typical product of the Pesaro Apennines, the Crescia, which already replaced the bread at the Montefeltro court, boasts a recipe that has been handed down for generations thanks to the peasant tradition of the inhabitants of the village of Frontone. Not to be confused with the piadina, the Crescia, softer and tastier, can accompany perfectly, or be stuffed with cold cuts, herbs, boiled vegetables or anything that can whet. La Crescia in graticola, so called because it is cooked in Frontone directly on the hot coals, can also represent a tasty meal and it is tasty even if tasted alone. It seems that some secrets of a good Crescia are in the choice of genuine ingredients, in brushing with pork lard on both sides, turning it quickly to prevent it from burning too much, or becoming too hard, during cooking and adding grated pecorino cheese dough.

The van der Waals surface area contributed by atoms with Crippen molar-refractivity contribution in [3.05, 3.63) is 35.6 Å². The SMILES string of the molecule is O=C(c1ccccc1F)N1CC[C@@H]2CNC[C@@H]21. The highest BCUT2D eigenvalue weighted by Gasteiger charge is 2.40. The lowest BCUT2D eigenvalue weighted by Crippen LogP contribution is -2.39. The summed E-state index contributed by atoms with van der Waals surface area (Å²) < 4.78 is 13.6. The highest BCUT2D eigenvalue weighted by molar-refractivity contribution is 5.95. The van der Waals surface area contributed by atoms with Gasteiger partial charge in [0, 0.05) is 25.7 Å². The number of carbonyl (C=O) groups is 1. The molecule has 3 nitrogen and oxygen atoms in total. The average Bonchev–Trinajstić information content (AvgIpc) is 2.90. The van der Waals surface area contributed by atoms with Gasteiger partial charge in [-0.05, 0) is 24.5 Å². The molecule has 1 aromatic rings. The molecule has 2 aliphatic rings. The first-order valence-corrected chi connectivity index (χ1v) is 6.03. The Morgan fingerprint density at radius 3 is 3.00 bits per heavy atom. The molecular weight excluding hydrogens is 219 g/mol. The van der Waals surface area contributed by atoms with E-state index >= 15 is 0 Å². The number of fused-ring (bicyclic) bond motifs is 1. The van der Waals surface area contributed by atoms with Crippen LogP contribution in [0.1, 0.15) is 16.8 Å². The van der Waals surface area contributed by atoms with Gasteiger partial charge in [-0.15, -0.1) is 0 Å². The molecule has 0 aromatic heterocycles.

La Crescia di Frontone has obtained the municipal name of origin and is celebrated in the village during the Festa della Crescia and Spignolo, organized by the Pro Loco every end of May.
- 500 g of soft wheat flour 00
- 1 glass of water
- 100g of lard
- 2 eggs
- Salt and Pepper To Taste
Lets begin by pouring the flour forming a mountain with a hole in the middle and insert the eggs with a little water. Mix the dough adding salt and pepper. Mix half the lard by adding water to work the dough with your hands. Divide the dough into 6-7 balls and let them rest for about half an hour.
Roll out the balls with a rolling pin until you get thin dough discs. Spread the lard on each disk and roll it on themselves without letting it out. Let the rolls rest in the fridge for at least an hour wrapped in the film.
Roll out the rolls of dough on a floured surface until you get thin discs.
Heat a non-stick frying pan over high heat and start cooking the discs one by one, turning them after a few seconds until small bubbles form. Be careful not to overcook the pasta discs or you risk the Crescie becoming hard.
Once ready, your Crescie can be stuffed with what you prefer or used instead of bread.
Main photo by marcheinfesta.com